Most economists agree with this analysis (see my previous post on health insurance).

Jason suggests several policy responses, such as limiting the amount of health insurance that is tax-deductible. That proposal has my vote.

Kling, Gore, and Pascal

Arnold Kling writes:
I do not think that economists ought to be bullied into believing in human-caused global warming. Paying a big carbon tax "just in case" is sort of like an agnostic making a big contribution to a church "just in case."
I am not a scientist and am therefore agnostic about a lot of issues surrounding global warming. Suppose I assign a probability p that Al Gore is right. The optimal policy from my perspective is not to oppose a carbon tax unless p exceeds some threshold. Instead, the optimal tax is increasing as a function of p and is positive for any p>0. A person who thinks p is small would not want a big carbon tax but should endorse a modest one.

On giving money to a church "just in case," Pascal might argue with Arnold, but I won't offer an opinion. I want to stay clear of religion on this blog. Economics is controversial enough.

Update: Bryan Caplan notes that a positive tax for all p>0 need not hold if there are fixed costs of setting up the tax system. Point taken. I was implicitly making some standard continuity assumptions that ensure that small taxes have small effects. A fixed cost would be a counterexample to those assumptions.


George Bush at the 2004 Republican Convention:
We must strengthen Social Security by allowing younger workers to save some of their taxes in a personal account -- a nest egg you can call your own, and government can never take away.
Paul Krugman in today's NY Times:
in 2004, President Bush basically ran as America's defender against gay married terrorists. He waited until after the election to reveal that what he really wanted to do was privatize Social Security.

Sunday, June 18, 2006

Parents are people too

One of the Ten Principles of Economics is that "People Respond to Incentives." On this father's day, here is a story to remind us that this principle applies to would-be parents.

As Joshua Gans tells it, in May 2004, the Australian government announced that it would give a $3000 maternity allowance for babies born on or after July 1, 2004. So what happened?

No surprise: a decline in births just before the cutoff and a surge in births just afterward. Economists call this intertemporal substitution. Gans reports:

Indeed, the 1st July, 2004, had the most number of births in a single day over the entire 30 years of data we had (almost 11,000 days). The 2nd July was no slouch either, being the 7th highest day. This was a big effect.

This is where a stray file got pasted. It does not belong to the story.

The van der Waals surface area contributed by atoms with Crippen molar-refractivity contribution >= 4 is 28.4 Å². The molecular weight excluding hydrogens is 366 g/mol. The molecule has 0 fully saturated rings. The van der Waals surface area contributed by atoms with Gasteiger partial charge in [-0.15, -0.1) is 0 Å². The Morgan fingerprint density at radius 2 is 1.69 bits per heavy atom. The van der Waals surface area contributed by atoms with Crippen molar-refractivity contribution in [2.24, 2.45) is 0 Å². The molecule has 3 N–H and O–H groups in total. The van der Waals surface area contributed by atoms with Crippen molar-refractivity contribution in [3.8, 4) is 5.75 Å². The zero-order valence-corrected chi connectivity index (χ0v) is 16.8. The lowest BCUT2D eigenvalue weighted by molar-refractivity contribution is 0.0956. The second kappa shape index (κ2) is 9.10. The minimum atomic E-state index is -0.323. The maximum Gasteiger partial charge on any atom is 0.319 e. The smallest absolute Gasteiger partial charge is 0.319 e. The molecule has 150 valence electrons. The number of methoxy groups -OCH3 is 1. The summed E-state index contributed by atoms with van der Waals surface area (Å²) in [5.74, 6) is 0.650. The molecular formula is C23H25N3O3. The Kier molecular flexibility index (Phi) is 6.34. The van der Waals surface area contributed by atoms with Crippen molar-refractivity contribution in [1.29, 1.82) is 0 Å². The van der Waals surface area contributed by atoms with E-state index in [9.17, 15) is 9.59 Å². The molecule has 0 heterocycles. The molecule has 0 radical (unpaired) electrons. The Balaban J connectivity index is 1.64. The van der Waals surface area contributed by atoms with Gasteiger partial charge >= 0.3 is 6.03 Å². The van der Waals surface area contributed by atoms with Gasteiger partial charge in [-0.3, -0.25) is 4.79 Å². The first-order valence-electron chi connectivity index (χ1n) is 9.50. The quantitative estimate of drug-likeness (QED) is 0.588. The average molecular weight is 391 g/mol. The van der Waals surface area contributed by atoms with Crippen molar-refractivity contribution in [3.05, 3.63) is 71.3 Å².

The lesson: Always remember the Ten Principles.

FYI, Gans is one of my coauthors for the Pacific Rim adaptation of my introductory text.

On Means Testing

The mysterious knzn makes a good point about means-testing entitlement programs for the elderly, such as Social Security and Medicare. He notes that from the standpoint of incentives, means-testing is equivalent to a tax increase. As a result, economists worried about the adverse incentive effects of taxes (like me) should be also worried about the adverse incentive effects of means-testing.

Knzn is exactly right about the equivalence. (I was once in a conversation about possible Medicare reforms, where a bunch of policy wonks were discussing the idea of making co-pays rise steeply as a function of income. I asked, "Aren't we in effect talking about an income tax surcharge levied only on old, sick people?") As a general matter, those of us who think the incentive effects of taxes are large should be careful before we endorse means-testing.

Beyond the general equivalence of taxation and means-testing, two further issues make means-testing of Social Security and Medicare even less attractive.

First, for seniors, a higher fraction of their income is capital income rather than labor income. If capital taxes are less efficient than labor taxes, as many economists believe, then means-testing would seem to be less efficient than an overall increase in income taxes. In other words, means-testing Social Security and Medicare would largely be a form of a capital taxation and, as such, could provide a huge disincentive for saving.